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Suggestion for dealing with unfeasibly long code lines

by nuance (Hermit)
on Jun 17, 2000 at 21:43 UTC ( #18657=monkdiscuss: print w/ replies, xml ) Need Help??

I don't very often read any section other than newest nodes. When I did load one today I remembered why. Those really long code lines that make every other post too wide are really annoying.

I have to assume that I'm not using the site as it was envisioned by it's creators. Since I don't like the monastery gates I rarely see quests etc. I'm fairly confident that I'm not the only person this is annoying. I'm also fairly sure I'm not the only person avoiding the monastery gates for the same reason.

It has been pointed out at various times (while discussing this subject) that it is not easy to create a parser that can break code lines intelligently.

Suggestion: I think it would make the site more readable if users were given the option to force a line break at a certain number of characters. This would be similar to the facility offered by emacs. When a line is too long to display on the terminal it is terminated with a single character and continued on the next line. Mutt uses something similar except that it puts a small highlighted + at the beginning of continuation lines. This would only affect users who requested it be turned on and the line length should be independently configurable by each person.

what I envisage is something like this.

foreach (@example) {
$unfeasibly_long_variable_name_I_should_know_better_really += $why_
+do_people_not_learn_to_break_lines / $_;
}

Where the + is the place that the line was forcibly split. This keeps the text understandable and the other parts of the post will be filled as usual. I only see this being used inside <code> tags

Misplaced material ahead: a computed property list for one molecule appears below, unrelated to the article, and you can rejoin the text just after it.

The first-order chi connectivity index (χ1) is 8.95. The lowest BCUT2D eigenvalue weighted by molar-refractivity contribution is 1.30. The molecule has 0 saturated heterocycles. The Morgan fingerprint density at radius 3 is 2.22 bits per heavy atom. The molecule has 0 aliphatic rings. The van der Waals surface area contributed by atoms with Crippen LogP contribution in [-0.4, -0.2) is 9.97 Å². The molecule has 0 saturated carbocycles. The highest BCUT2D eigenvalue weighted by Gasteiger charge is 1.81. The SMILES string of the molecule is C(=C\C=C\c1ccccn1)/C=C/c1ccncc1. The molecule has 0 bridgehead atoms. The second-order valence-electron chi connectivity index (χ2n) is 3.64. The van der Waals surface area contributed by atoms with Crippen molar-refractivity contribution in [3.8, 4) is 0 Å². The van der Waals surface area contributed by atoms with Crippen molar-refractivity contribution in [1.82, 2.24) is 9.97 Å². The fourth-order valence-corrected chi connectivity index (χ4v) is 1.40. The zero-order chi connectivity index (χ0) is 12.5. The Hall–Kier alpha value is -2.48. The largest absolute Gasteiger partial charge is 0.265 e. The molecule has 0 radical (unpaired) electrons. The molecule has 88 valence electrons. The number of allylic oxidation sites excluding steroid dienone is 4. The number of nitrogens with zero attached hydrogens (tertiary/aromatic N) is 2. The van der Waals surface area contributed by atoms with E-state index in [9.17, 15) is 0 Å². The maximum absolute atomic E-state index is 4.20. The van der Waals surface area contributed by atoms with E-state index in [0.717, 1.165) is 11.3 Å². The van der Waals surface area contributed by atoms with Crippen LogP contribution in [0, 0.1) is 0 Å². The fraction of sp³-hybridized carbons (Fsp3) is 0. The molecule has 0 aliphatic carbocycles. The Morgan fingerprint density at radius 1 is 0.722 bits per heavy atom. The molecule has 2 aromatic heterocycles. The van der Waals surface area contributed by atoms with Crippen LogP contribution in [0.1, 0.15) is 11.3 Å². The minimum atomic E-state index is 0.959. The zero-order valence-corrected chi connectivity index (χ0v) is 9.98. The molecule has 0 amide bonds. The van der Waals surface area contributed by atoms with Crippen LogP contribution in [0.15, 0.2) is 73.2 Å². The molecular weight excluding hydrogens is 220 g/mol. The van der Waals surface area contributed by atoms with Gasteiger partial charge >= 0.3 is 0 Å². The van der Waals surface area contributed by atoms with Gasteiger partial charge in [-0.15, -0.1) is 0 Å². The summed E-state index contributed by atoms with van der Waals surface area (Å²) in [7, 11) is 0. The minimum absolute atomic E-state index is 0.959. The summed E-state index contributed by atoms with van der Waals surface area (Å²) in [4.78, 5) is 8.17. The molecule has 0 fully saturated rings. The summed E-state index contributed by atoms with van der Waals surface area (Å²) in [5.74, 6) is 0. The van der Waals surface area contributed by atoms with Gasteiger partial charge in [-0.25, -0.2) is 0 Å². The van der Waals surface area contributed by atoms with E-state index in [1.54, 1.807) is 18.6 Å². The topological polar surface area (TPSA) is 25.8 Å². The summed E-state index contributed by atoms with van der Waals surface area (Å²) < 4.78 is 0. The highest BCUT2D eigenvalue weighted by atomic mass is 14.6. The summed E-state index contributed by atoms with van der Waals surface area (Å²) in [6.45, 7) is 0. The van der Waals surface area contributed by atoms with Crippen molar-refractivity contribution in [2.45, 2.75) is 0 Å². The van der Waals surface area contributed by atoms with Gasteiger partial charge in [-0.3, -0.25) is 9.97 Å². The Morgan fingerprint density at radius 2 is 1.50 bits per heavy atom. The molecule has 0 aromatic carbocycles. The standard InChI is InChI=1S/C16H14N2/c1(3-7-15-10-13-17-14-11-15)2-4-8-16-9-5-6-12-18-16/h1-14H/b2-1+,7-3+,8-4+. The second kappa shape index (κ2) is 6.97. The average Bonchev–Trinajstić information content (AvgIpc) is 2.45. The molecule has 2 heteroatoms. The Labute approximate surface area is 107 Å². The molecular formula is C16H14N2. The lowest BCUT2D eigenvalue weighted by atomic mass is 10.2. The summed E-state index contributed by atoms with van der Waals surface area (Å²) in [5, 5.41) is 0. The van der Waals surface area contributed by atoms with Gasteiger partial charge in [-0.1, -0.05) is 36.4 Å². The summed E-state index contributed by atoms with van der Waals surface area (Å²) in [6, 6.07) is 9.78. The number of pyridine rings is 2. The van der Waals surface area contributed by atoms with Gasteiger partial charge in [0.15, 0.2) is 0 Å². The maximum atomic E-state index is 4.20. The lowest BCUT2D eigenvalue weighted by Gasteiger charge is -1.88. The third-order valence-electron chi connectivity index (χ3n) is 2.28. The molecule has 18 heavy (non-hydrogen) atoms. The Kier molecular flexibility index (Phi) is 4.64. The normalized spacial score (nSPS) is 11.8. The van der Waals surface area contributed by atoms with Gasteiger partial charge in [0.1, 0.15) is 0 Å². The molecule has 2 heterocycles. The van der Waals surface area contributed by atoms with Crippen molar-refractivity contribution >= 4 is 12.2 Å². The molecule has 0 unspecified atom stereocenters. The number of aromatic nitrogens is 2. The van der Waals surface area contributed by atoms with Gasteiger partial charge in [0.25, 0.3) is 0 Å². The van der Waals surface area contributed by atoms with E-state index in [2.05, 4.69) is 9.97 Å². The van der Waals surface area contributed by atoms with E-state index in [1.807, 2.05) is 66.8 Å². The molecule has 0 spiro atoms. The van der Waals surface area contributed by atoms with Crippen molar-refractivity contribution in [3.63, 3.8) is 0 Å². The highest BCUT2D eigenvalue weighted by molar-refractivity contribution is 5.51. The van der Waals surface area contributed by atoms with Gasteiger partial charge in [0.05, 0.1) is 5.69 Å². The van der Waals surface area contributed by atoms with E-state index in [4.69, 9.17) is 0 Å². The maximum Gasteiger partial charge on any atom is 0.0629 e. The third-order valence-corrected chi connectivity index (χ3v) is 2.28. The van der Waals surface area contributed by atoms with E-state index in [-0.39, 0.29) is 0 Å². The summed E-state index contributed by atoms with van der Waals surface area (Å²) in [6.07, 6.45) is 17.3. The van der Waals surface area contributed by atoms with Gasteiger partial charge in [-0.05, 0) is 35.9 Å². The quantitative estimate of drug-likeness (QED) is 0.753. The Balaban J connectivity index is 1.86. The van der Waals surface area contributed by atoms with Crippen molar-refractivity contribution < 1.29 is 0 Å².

Nuance

Comment on Suggestion for dealing with unfeasibly long code lines
RE: Suggestion for dealing with unfeasibly long code lines
by Ozymandias (Hermit) on Jun 17, 2000 at 23:58 UTC
    There's another option.

    Always force line-wrapping so that the the screen doesn't get too wide when viewing a section, like the Monestary Gates. When you view a particular message, however, the lines aren't wrapped. That way the Monestary Gates (and the other sections) always look as they should, but SoPW and others don't get their code chopped.

    - Ozymandias

Suggestion for avoiding unfeasibly long code lines
by kudra (Vicar) on Jun 18, 2000 at 01:58 UTC
    I agree completely with the first couple of paragraphs. I have a different suggestion, however: include new quests on the new nodes page. Then there's no need to go to the gates at all. :)
RE: Suggestion for dealing with unfeasibly long code lines
by draconis (Scribe) on Jun 20, 2000 at 17:50 UTC
    In addition to what the others have said I also belive it to be a matter of programming "style". One could have easily stated the example as this:
    foreach (@example) { $unfeasibly_long_variable_name_I_should_know_better_really += $why_do_people_not_learn_to_break_lines / $_; }
    This way - the code still remains readable, maintainable without needing to "figure out" where things begin and end. So monks that post may consider this as an alternative to "run-on" statements. This of course dos not apply to the obfuscated code.

      Perhaps it's not immediately apparent from what I wrote that I totally agree with you. If you look closely at the example you have rewritten, you will see that the variable names I chose suggested the line break you supplied. Without doubt your rewrite is the "preferred solution".

      My proposal is not aimed at monks who know how to break lines. Lots of people post stuff that "breaks" the formatting of the page. It is unlikely that these people will "learn" how to do it properly. If my proposal was implememted it gives a way to "fix" the code that occasionally gets posted by even the best.

      Part of the problem is that a lot of "root" nodes are not editable once they have been submitted. Even if you see a problem in the thing you have just posted it is impossible to "fix" it. Then there is the problem with anonymous monks who do not even know how to use <font> tags. This is not a criticism of anonymous monks who have not visited the site before, the use of code tags is not intuitive, you need to be told about them and how to use them. Anonymous Monks (and monks posting for the first time) often post unreadable code that gets filled like normal text. If we have a problem getting them to use font tags, then we will surely have a problem educating them to break lines in sensible places. There is also the problem that different people use different screen resolutions and different font sizes in their browser. Things that fit correctly on your screen may not fit correctly on mine.

      So yes I agree, people should learn how to post. While they are learning, it makes the site less usable and we will always (hopefully) have new members "learning" how to post. I don't think your "solution" fixes the problem.

      Nuance

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